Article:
Secretary Scott is here, who fully understands the peculiarities and embarrassments of our condition, I asked him if he would explain it, and have given him your letter for that purpose.
Situated as we are here, and having at times received men from Saint Louis who were discharged from the Army after shipping in the flotilla, I naturally, even if not properly, applied the same rule or rate of pay as to them. It would be difficult, indeed, to go on with the flotilla, or even to keep the men, if we made a difference in persons performing the same duty now. It would lead to a stampede among them if we attempt to reduce their pay; and if it is to be charged against me by the Government, I must see the flotilla is not rendered ineffective, or keep up the rate of pay which I have instituted. Still the loss of half or all my pay which I have instituted. Still the loss of half or all my pay would in itself be a slight consideration to the mental agony and physical exhaustion which I have suffered for the last six months. No results, however successful, would at all compensate me for what I have suffered in the progress of our work. Although results which can tend to vindicate our right to retain all the States in the Union would be cheaply purchased at my sacrifice, and that of dozens like me, with a wounded foot keeping me on crutches, in great pain, leads me to say that whenever the Department is disposed to send any officer in my place I will willingly surrender my position to him.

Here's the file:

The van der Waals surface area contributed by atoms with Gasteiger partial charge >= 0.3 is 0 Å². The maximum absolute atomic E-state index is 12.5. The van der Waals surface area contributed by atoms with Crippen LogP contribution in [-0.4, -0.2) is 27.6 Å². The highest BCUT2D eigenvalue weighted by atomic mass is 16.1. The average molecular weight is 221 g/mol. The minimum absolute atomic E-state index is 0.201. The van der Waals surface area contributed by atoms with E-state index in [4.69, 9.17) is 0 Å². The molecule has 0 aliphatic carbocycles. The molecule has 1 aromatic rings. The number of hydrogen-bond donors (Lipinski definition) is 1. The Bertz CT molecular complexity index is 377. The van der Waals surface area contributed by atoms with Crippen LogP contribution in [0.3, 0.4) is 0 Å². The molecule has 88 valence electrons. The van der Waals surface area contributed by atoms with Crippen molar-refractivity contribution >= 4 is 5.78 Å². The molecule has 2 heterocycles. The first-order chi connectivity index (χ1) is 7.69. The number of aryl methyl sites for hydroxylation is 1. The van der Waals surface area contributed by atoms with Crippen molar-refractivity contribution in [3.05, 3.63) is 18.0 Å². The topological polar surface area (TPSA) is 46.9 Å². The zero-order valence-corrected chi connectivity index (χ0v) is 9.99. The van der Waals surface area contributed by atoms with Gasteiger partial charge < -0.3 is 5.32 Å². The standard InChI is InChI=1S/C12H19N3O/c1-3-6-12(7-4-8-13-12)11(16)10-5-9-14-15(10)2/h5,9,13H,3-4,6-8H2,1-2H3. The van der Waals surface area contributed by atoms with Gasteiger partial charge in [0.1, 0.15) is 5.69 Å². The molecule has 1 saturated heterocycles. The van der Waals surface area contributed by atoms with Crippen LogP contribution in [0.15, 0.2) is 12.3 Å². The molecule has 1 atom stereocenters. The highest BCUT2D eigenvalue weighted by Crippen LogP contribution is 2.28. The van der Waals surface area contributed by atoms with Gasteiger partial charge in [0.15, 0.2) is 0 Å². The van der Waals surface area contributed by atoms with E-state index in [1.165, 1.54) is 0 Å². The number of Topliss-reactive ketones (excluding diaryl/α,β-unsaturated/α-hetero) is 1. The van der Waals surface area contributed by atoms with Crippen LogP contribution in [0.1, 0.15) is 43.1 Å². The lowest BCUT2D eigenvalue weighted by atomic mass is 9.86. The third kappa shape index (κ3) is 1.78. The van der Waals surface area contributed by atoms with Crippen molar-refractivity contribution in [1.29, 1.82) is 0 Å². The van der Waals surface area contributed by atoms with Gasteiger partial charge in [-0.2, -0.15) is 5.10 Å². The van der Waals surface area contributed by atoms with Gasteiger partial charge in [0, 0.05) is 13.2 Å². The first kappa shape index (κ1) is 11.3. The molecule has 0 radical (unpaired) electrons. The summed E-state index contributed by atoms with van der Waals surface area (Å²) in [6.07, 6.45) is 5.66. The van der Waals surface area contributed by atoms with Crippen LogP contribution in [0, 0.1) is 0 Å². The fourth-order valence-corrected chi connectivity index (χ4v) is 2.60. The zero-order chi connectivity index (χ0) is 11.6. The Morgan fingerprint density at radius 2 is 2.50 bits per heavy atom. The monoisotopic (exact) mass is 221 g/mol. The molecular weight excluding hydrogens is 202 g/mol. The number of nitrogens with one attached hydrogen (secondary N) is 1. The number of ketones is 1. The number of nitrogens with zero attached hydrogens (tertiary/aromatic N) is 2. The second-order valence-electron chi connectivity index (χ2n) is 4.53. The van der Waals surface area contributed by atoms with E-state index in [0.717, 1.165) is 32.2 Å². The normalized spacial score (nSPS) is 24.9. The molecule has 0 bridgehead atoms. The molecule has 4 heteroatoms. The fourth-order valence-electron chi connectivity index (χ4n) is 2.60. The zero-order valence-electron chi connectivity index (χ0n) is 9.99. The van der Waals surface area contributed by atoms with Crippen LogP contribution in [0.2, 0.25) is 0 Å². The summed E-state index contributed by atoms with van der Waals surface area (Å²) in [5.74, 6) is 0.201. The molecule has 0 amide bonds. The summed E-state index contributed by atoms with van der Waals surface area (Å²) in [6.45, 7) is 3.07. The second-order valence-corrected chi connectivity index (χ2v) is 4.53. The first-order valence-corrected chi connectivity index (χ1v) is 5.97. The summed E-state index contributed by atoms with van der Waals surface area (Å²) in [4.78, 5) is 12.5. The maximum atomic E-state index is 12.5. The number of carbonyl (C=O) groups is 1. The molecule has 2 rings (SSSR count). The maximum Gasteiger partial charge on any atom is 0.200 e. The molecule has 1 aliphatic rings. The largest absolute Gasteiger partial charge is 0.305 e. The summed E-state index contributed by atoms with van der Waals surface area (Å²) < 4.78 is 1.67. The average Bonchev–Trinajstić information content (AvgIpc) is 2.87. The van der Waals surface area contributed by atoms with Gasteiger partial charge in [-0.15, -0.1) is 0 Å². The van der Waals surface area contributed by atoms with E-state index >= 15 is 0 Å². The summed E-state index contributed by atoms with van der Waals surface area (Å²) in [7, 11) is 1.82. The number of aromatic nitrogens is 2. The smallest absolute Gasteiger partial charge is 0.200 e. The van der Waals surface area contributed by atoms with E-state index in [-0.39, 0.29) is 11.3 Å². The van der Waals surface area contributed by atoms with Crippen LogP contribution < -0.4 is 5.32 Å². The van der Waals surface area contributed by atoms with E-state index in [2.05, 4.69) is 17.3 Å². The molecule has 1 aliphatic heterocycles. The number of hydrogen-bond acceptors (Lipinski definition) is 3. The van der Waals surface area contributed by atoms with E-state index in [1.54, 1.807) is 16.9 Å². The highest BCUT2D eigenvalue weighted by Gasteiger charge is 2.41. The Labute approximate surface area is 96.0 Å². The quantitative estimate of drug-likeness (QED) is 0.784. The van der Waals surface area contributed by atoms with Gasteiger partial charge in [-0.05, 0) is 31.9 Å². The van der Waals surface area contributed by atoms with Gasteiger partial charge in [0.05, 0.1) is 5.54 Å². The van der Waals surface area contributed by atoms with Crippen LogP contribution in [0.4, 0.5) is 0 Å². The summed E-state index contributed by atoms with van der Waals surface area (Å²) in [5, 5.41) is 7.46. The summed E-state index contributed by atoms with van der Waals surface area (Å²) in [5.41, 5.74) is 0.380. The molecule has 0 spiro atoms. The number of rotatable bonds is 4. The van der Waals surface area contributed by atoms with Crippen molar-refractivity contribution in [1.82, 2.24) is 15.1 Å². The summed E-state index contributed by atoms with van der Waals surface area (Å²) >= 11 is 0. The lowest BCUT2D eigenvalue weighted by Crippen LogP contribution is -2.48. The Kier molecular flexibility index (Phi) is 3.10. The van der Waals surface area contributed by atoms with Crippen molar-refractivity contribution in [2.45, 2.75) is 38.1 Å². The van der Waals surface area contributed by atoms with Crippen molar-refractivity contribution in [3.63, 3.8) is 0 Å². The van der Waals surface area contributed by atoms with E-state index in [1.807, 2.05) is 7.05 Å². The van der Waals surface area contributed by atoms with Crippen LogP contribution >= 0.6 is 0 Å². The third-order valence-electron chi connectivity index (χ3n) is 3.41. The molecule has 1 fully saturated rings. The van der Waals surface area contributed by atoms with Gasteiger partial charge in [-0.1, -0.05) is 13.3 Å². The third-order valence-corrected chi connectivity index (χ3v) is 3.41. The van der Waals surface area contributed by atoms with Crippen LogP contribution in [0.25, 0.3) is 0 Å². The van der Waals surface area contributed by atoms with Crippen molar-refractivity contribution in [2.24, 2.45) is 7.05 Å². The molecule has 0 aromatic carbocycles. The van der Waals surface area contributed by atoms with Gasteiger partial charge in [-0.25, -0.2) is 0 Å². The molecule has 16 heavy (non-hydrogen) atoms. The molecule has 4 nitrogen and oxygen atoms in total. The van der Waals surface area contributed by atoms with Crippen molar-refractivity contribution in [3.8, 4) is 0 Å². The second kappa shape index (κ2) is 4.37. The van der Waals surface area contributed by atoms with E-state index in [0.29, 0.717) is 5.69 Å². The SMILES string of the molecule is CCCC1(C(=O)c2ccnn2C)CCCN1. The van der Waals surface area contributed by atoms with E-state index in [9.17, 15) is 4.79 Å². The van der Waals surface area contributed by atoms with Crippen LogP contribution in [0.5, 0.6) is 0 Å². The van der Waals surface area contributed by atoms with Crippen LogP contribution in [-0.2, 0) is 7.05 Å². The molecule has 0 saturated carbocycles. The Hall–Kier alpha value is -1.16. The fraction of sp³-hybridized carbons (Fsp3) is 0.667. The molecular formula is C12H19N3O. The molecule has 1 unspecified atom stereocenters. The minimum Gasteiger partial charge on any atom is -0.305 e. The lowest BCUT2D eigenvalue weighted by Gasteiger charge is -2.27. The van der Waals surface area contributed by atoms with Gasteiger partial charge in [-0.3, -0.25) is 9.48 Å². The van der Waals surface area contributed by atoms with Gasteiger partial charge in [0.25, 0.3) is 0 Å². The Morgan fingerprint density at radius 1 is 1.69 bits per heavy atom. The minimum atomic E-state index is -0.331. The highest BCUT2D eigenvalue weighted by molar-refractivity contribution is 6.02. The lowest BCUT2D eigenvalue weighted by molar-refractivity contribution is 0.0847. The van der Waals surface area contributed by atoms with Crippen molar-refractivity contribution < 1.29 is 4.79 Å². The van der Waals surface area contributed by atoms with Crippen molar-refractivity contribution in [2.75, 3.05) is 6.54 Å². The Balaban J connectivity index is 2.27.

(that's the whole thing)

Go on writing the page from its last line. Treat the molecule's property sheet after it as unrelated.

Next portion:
The changing of crews, for want of men, from disabled to sound ships, with other difficulties, have rendered it impossible to keep the financial as well as all other departments of the flotilla to keep the financial as well as all other departments of the flotilla in that strict and correct form that in a regular service, belonging exclusively to either War or Navy Departments, would do; still, I write rather to explain why I consult Secretary Scott, and trust that you will appreciate my motives.
We move on Island Numbers 10 and New Madrid on Wednesday, and expect a fight at both places. I have sent Captain Wise to stop repairs on the Essex till the estimates are sent to you for approval.
I am required to send Lieutenant Wise a telegram daily, which is read to the President, all of which I presume you understand, which, with my absence and great pressure of business, has prevented my writing to you much of late.
In a great hurry, I am, respectfully and truly, yours,
A. H. FOOTE.
SPECIAL ORDERS, HDQRS. ARMY OF THE SOUTHWEST, Numbers 108.
Pea Ridge, Ark., March 9, 1862.
I. Brigadier-General Sigel will forthwith move his entire command on the Bentonville road west of the field where Colonel Osterhaus met the enemy with our left wing, leaving a picket at his present camping ground. On arriving at that point further instructions will be imparted.
II. Brigadier-General Asboth, Colonel Schaefer, of the Second Missouri Volunteers, and Colonel Greusel, of the Thirty-sixth Illinois, will report in person at these headquarters.
By order of Brigadier-General Curtis:
T. I. MCKENNY,
Acting Assistant Adjutant-General.